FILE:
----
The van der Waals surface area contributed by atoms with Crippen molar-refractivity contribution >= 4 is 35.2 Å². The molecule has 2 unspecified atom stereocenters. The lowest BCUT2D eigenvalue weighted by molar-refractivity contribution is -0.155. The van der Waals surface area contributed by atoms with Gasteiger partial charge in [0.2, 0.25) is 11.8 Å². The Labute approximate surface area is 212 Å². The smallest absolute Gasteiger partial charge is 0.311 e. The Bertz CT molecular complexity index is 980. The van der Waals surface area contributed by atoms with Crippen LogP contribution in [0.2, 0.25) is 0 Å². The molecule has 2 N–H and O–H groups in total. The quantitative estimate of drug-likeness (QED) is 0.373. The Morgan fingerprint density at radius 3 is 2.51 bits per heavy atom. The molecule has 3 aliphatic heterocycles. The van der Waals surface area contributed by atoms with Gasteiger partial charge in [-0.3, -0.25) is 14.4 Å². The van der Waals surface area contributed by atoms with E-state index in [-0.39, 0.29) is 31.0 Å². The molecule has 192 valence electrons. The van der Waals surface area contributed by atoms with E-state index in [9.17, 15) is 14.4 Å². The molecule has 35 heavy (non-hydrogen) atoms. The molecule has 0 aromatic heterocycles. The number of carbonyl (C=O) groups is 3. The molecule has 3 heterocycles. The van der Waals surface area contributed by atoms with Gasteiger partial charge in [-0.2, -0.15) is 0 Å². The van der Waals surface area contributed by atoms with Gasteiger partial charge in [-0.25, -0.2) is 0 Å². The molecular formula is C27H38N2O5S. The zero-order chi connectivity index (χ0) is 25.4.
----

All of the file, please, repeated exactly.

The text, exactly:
The van der Waals surface area contributed by atoms with Crippen molar-refractivity contribution >= 4 is 35.2 Å². The molecule has 2 unspecified atom stereocenters. The lowest BCUT2D eigenvalue weighted by molar-refractivity contribution is -0.155. The van der Waals surface area contributed by atoms with Gasteiger partial charge in [0.2, 0.25) is 11.8 Å². The Labute approximate surface area is 212 Å². The smallest absolute Gasteiger partial charge is 0.311 e. The Bertz CT molecular complexity index is 980. The van der Waals surface area contributed by atoms with Crippen LogP contribution in [0.2, 0.25) is 0 Å². The molecule has 2 N–H and O–H groups in total. The quantitative estimate of drug-likeness (QED) is 0.373. The Morgan fingerprint density at radius 3 is 2.51 bits per heavy atom. The molecule has 3 aliphatic heterocycles. The van der Waals surface area contributed by atoms with Gasteiger partial charge in [-0.3, -0.25) is 14.4 Å². The van der Waals surface area contributed by atoms with E-state index in [-0.39, 0.29) is 31.0 Å². The molecule has 192 valence electrons. The van der Waals surface area contributed by atoms with E-state index in [9.17, 15) is 14.4 Å². The molecule has 35 heavy (non-hydrogen) atoms. The molecule has 0 aromatic heterocycles. The number of carbonyl (C=O) groups is 3. The molecule has 3 heterocycles. The van der Waals surface area contributed by atoms with Gasteiger partial charge in [-0.2, -0.15) is 0 Å². The van der Waals surface area contributed by atoms with Gasteiger partial charge in [-0.25, -0.2) is 0 Å². The molecular formula is C27H38N2O5S. The zero-order chi connectivity index (χ0) is 25.4.